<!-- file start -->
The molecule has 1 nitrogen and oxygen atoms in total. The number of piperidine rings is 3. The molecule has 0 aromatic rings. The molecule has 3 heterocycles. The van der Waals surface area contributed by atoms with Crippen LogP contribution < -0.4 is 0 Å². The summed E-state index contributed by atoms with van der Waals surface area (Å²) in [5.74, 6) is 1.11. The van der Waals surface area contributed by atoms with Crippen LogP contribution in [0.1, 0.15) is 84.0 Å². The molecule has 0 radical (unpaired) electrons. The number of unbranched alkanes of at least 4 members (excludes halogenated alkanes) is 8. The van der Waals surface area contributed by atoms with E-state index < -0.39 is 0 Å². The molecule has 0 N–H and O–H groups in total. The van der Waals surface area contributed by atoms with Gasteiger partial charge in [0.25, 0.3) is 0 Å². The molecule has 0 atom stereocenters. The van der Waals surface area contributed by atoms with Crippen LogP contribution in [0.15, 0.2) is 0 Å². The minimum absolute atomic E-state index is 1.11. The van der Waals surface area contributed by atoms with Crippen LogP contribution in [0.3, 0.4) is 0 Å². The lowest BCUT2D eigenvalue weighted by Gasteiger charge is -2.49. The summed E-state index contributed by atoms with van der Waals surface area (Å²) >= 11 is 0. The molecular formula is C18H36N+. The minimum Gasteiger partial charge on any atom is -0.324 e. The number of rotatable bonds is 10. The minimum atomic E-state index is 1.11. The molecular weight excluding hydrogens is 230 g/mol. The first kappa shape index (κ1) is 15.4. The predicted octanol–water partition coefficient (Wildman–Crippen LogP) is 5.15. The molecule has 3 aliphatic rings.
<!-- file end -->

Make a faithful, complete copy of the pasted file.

The molecule has 1 nitrogen and oxygen atoms in total. The number of piperidine rings is 3. The molecule has 0 aromatic rings. The molecule has 3 heterocycles. The van der Waals surface area contributed by atoms with Crippen LogP contribution < -0.4 is 0 Å². The summed E-state index contributed by atoms with van der Waals surface area (Å²) in [5.74, 6) is 1.11. The van der Waals surface area contributed by atoms with Crippen LogP contribution in [0.1, 0.15) is 84.0 Å². The molecule has 0 radical (unpaired) electrons. The number of unbranched alkanes of at least 4 members (excludes halogenated alkanes) is 8. The van der Waals surface area contributed by atoms with E-state index < -0.39 is 0 Å². The molecule has 0 N–H and O–H groups in total. The van der Waals surface area contributed by atoms with Gasteiger partial charge in [0.25, 0.3) is 0 Å². The molecule has 0 atom stereocenters. The van der Waals surface area contributed by atoms with Crippen LogP contribution in [0.15, 0.2) is 0 Å². The minimum absolute atomic E-state index is 1.11. The van der Waals surface area contributed by atoms with Crippen LogP contribution in [0.3, 0.4) is 0 Å². The lowest BCUT2D eigenvalue weighted by Gasteiger charge is -2.49. The summed E-state index contributed by atoms with van der Waals surface area (Å²) >= 11 is 0. The molecular formula is C18H36N+. The minimum Gasteiger partial charge on any atom is -0.324 e. The number of rotatable bonds is 10. The minimum atomic E-state index is 1.11. The molecular weight excluding hydrogens is 230 g/mol. The first kappa shape index (κ1) is 15.4. The predicted octanol–water partition coefficient (Wildman–Crippen LogP) is 5.15. The molecule has 3 aliphatic rings.